In the quest to get products out the door and operate a profitable firm, few business executives devote even scant time and attention to the topic of risk and losses. “Insurance is something people know they need but very few spend adequate time thinking about how to use it strategically,” states Richard J. Ahmann, CEO of RJ Ahmann Company, an independent agency in Eden Prairie, Minn. “Too often, it's the last thing on their mind.”
It's no small matter. In a world filled with perils and catastrophes as well as negligence, theft, and accidents, the right insurance coverage is critical. “We all operate under the assumption that nothing bad will happen. But bad things do happen and insurance is often the difference between a business succeeding and failing,” observes Ted Devine, CEO for insurance firms Insureon, based in Chicago, and Tech Insurance, an Insureon company based in Allen, Texas, leading providers of business coverage for SMBs across a wide swath of industries.
To be sure, many businesses put their balance sheets and personal finances at risk with inadequate coverage. Moreover, the list of potential threats extends beyond property losses and vehicle collisions. Companies may require general liability insurance, professional liability insurance, workers' compensation insurance, fidelity bond coverage, board of directors' insurance, and other specialized coverage. There's no cookie-cutter way to approach the topic. Every channel pro has different requirements and risk tolerance levels.
Deciding which types of insurance to purchase and which to eschew is no simple task. Devine says that key issues include: revenues, scope of operations, number of employees, and areas of potential risk. Ideally, an agent compares this information with risk mitigation methods - for example, a seismic upgrade to a building or a documented dispute resolution process - and examines the trade-offs associated with different types of coverage and deductibles.
“The goal is to balance threats with risk management techniques and then determine what the appropriate level of coverage is,” Divine explains. Basic factors such as local construction costs, actual replacement costs, the inflation rate, and current valuations all enter into the picture. What's more, a business must weigh the potential for a lawsuit and the financial resources required to cover such a loss. “It's important to understand what you can afford to pay, what deductible makes sense, and how you would deal with a serious event,” he says.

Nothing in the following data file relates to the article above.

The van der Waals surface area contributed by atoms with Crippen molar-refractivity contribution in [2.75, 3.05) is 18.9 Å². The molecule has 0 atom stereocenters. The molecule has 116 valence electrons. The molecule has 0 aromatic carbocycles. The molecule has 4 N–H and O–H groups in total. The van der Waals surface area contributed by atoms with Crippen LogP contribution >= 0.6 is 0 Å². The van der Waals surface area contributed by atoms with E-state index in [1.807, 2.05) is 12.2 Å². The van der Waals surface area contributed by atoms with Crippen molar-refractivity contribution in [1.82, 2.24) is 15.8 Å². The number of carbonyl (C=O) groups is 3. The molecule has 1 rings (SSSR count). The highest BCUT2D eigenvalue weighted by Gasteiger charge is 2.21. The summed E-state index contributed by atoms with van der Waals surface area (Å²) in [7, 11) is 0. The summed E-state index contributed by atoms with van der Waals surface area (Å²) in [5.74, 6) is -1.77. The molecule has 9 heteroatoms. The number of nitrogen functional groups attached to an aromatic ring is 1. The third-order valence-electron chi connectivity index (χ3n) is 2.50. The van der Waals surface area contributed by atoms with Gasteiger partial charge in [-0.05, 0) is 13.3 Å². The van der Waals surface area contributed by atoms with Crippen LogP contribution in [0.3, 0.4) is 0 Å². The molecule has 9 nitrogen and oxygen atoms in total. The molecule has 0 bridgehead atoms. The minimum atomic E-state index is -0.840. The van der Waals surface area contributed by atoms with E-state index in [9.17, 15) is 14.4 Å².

Property protection and general liability insurance are merely a starting point, notes Jane Hinderscheid, client executive for RJ Ahmann Company. They are designed to cover damage to people or property and guard against lawsuits and legal claims that could arise as a result of anything from a traffic accident to a defective product. In most cases, these policies also cover negligence and damages resulting from dropped or damaged equipment or even spilled coffee. “It is designed for all the things that can and do go wrong in the normal course of a day,” she explains.
Professional liability insurance is also necessary for many channel pros. Just as a doctor or lawyer has malpractice insurance, a professional policy addresses quality of work and protects against errors and omissions. For example, if an employee installs a group of servers and wires the data center incorrectly, a fire could lead to a lawsuit. Likewise, a poorly written software application could cause a client to lose business from its customers and spawn a lawsuit. “Even if it's not required, professional liability is often important,” Ahmann says.
Workers' compensation is also essential for many firms. Most states require employers to carry this insurance, which provides benefits to employees who are injured at work. Ahmann says that in some states the insurance must also cover independent contractors who are injured on a job. Consequently, he cautions against hiring independent contractors and thinking it's a way to avoid the insurance. “The liability for the injured person will likely fall on the employer,” he points out.